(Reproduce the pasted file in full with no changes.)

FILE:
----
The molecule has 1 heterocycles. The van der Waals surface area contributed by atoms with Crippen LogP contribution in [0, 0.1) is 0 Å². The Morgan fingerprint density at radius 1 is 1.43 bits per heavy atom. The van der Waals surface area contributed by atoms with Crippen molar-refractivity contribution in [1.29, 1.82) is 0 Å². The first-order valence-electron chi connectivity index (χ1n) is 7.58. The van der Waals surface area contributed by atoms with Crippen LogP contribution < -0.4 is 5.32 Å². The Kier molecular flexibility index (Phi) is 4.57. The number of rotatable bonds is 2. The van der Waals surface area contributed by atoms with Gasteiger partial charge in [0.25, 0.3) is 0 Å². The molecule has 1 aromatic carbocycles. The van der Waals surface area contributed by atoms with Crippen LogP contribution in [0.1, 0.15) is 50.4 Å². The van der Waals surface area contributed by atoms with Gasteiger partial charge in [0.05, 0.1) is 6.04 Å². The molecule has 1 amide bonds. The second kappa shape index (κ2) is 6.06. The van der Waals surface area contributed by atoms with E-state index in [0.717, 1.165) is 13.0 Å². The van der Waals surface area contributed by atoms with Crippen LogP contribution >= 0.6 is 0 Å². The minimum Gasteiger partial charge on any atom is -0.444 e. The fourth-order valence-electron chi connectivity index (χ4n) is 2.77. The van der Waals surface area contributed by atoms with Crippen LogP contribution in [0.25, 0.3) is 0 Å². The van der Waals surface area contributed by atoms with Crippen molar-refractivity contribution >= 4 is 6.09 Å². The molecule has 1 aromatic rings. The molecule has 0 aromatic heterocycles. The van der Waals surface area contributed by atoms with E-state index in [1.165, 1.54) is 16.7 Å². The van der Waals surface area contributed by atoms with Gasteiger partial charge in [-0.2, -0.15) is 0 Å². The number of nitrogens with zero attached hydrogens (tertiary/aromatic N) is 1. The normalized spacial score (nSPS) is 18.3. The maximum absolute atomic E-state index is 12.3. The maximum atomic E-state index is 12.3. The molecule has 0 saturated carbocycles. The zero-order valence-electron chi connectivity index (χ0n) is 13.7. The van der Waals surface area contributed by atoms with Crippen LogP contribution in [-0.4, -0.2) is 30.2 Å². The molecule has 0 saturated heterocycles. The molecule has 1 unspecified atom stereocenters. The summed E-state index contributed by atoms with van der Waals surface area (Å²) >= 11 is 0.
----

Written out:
The molecule has 1 heterocycles. The van der Waals surface area contributed by atoms with Crippen LogP contribution in [0, 0.1) is 0 Å². The Morgan fingerprint density at radius 1 is 1.43 bits per heavy atom. The van der Waals surface area contributed by atoms with Crippen molar-refractivity contribution in [1.29, 1.82) is 0 Å². The first-order valence-electron chi connectivity index (χ1n) is 7.58. The van der Waals surface area contributed by atoms with Crippen LogP contribution < -0.4 is 5.32 Å². The Kier molecular flexibility index (Phi) is 4.57. The number of rotatable bonds is 2. The van der Waals surface area contributed by atoms with Gasteiger partial charge in [0.25, 0.3) is 0 Å². The molecule has 1 aromatic carbocycles. The van der Waals surface area contributed by atoms with Crippen LogP contribution in [0.1, 0.15) is 50.4 Å². The van der Waals surface area contributed by atoms with Gasteiger partial charge in [0.05, 0.1) is 6.04 Å². The molecule has 1 amide bonds. The second kappa shape index (κ2) is 6.06. The van der Waals surface area contributed by atoms with E-state index in [0.717, 1.165) is 13.0 Å². The van der Waals surface area contributed by atoms with Crippen LogP contribution >= 0.6 is 0 Å². The minimum Gasteiger partial charge on any atom is -0.444 e. The fourth-order valence-electron chi connectivity index (χ4n) is 2.77. The van der Waals surface area contributed by atoms with Crippen LogP contribution in [0.25, 0.3) is 0 Å². The van der Waals surface area contributed by atoms with Crippen molar-refractivity contribution >= 4 is 6.09 Å². The molecule has 1 aromatic rings. The molecule has 0 aromatic heterocycles. The van der Waals surface area contributed by atoms with E-state index in [1.165, 1.54) is 16.7 Å². The van der Waals surface area contributed by atoms with Gasteiger partial charge in [-0.2, -0.15) is 0 Å². The number of nitrogens with zero attached hydrogens (tertiary/aromatic N) is 1. The normalized spacial score (nSPS) is 18.3. The maximum absolute atomic E-state index is 12.3. The maximum atomic E-state index is 12.3. The molecule has 0 saturated carbocycles. The zero-order valence-electron chi connectivity index (χ0n) is 13.7. The van der Waals surface area contributed by atoms with Crippen LogP contribution in [-0.4, -0.2) is 30.2 Å². The molecule has 0 saturated heterocycles. The molecule has 1 unspecified atom stereocenters. The summed E-state index contributed by atoms with van der Waals surface area (Å²) >= 11 is 0.